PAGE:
A number of new state laws are taking effect today in Iowa, including laws addressing identity theft and providing new protections for consumers who buy used vehicles in Iowa. Bill Brauch,the director of the consumer protection division in the Iowa attorney general’s office, says the state’s privacy breach law has been updated.
“If someone steals credit card numbers and names and expiration dates — before July 1 that’s not considered a privacy breach, believe it or not,” Brauch says. “Now it will be.”
In addition, as of July 1, 2014 credit card companies, banks and retailers must notify the Iowa attorney general’s office if there’s a credit card breach involving over 500 Iowans.
“There are about 20 states out there that have a requirement like that and now we’ll be added to that list,” Brauch says, “where the attorney general has to get notice of breaches so we’re aware of them and can help people.”
Another bill that became law today allows Iowa parents or guardians to take steps to protect the credit score of a minor child or incapacitated adult.
“This requires that if a parent wants to freeze a credit report a minor child, the credit reporting agency has to create a credit report first of all, if one doesn’t exit, and only for the purpose of then freezing it,” Brauch says. “This will protect the child from then becoming the victim of identity theft.”
The Social Security numbers of millions of children have been used by identity thieves to get loans, credit cards and even medical insurance, but the kids often don’t learn of the crime until they get older and try to get a credit card or a loan of their own.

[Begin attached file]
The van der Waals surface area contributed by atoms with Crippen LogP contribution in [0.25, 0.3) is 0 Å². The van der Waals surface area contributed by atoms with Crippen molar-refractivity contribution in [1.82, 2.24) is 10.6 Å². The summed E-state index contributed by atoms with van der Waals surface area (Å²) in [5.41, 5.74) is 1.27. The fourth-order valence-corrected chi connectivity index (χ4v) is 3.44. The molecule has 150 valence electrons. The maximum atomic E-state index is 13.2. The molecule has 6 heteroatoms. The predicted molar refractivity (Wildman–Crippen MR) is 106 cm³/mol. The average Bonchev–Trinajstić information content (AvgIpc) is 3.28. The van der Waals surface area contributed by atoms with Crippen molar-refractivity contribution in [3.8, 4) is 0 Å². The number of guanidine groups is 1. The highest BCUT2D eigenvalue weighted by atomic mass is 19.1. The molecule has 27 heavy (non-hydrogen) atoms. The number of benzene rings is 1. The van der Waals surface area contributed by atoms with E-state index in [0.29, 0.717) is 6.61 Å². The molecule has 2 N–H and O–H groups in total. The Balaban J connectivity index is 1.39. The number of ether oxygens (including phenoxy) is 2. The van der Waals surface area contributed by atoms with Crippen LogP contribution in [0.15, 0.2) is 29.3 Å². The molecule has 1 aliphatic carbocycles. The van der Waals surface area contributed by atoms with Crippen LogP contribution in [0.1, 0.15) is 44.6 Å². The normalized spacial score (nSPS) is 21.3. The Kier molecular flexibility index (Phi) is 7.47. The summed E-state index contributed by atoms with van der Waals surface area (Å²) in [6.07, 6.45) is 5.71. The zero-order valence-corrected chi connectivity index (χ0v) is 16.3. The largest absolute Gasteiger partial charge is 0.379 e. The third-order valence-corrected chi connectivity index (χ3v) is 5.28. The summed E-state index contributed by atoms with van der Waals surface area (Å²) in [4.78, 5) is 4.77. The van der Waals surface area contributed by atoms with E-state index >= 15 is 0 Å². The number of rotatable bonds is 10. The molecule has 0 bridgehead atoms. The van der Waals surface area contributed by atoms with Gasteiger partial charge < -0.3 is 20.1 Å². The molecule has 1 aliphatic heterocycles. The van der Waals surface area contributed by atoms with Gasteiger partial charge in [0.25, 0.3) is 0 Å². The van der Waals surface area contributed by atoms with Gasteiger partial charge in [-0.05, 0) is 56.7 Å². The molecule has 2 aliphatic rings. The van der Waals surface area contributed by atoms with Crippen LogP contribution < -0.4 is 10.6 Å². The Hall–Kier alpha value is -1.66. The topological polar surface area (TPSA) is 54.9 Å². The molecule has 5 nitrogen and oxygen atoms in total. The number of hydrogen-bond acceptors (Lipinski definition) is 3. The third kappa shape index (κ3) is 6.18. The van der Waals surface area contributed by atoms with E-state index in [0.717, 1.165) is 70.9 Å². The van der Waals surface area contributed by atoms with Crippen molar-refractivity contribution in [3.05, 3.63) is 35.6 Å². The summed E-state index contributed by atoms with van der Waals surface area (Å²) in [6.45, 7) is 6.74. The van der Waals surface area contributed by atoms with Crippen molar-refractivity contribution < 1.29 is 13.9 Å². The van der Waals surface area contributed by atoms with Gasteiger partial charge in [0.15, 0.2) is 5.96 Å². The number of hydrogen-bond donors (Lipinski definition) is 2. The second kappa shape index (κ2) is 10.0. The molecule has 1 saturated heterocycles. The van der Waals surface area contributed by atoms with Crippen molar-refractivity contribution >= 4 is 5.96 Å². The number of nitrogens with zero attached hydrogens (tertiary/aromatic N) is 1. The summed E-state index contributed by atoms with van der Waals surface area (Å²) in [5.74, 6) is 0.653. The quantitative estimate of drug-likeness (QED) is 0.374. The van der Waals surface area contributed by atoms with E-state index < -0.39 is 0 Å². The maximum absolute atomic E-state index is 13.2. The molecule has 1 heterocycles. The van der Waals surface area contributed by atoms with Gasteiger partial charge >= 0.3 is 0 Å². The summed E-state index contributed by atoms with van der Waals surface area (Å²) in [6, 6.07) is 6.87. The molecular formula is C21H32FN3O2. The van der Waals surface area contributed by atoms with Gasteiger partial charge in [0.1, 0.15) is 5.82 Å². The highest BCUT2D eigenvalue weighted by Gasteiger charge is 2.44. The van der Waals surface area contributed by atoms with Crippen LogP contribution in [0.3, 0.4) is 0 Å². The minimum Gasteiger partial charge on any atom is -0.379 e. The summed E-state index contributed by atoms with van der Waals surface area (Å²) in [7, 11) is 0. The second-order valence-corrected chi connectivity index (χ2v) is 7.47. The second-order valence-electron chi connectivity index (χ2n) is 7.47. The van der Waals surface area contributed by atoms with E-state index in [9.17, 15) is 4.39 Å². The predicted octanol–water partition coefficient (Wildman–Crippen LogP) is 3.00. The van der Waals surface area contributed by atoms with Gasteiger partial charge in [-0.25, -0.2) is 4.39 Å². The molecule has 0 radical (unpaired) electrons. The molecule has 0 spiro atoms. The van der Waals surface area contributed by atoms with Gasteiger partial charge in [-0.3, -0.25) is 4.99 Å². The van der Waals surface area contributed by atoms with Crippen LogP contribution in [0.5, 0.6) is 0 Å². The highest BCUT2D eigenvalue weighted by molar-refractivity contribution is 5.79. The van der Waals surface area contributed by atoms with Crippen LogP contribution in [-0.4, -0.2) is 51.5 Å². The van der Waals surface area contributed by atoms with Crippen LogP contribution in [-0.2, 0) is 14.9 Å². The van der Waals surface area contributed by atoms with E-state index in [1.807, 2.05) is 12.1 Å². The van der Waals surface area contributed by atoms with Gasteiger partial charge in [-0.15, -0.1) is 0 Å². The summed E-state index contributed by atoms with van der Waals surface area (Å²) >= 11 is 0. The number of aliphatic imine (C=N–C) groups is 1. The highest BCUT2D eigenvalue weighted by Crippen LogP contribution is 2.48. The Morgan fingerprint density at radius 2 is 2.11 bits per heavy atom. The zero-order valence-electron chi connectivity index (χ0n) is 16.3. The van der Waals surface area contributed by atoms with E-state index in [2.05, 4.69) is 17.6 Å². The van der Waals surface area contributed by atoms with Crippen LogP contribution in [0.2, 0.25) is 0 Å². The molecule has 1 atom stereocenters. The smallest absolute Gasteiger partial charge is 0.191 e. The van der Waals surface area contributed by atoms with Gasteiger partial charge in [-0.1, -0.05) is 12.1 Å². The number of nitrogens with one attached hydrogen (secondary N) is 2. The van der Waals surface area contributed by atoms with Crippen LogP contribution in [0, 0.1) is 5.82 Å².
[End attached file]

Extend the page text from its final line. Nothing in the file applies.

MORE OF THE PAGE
The state’s “Lemon Law” for consumers who buy defective vehicles is also expanding. Since 1991, Iowa’s lemon law has applied to vehicles weighing 10,000 pounds or less. As of today, it covers vehicles weighing up to 15,000 pounds.
“This is going to pick up a lot of larger pick-up trucks that do have some problems and the folks who own these larger, like 350 or 3500 model pick-ups have not been covered by that law and they’ve expressed some disappointment to our investigators that they don’t have the same rights as folks who buy smaller vehicles,” Brauch says. “Well, as of July 1 they will have the same rights to be able to ask for a replacement vehicle or a refund.”
The 2014 legislature updated the Iowa Consumer Credit Code. The law was enacted in 1974 to provide certain rights to Iowans who take out a loan to buy expensive consumer goods, like washing machines and cars. Since 1974 those protections only applied to loans of $25,000 or less. Now those consumer rights apply to loans of up to $53,500 and in future years that will be adjusted annually for inflation.
“That means a lot more rights for people who finance the purchase a new car, for example, or a more expensive used car,” Brauch says. “It might even pick up some mobile homes.”
The Iowa Consumer Credit Code forces lenders to fully disclose the interest rate charged on a loan. It also provides consumers some protection against late fees and outlines when it is illegal for a lender to repossess a vehicle.
Finally, Brauch singles out one more consumer protection that passed the 2014 Iowa legislature. It sets up a process for someone to get back stolen property found in a pawnshop, at no charge, if he or she had filed a police report about the theft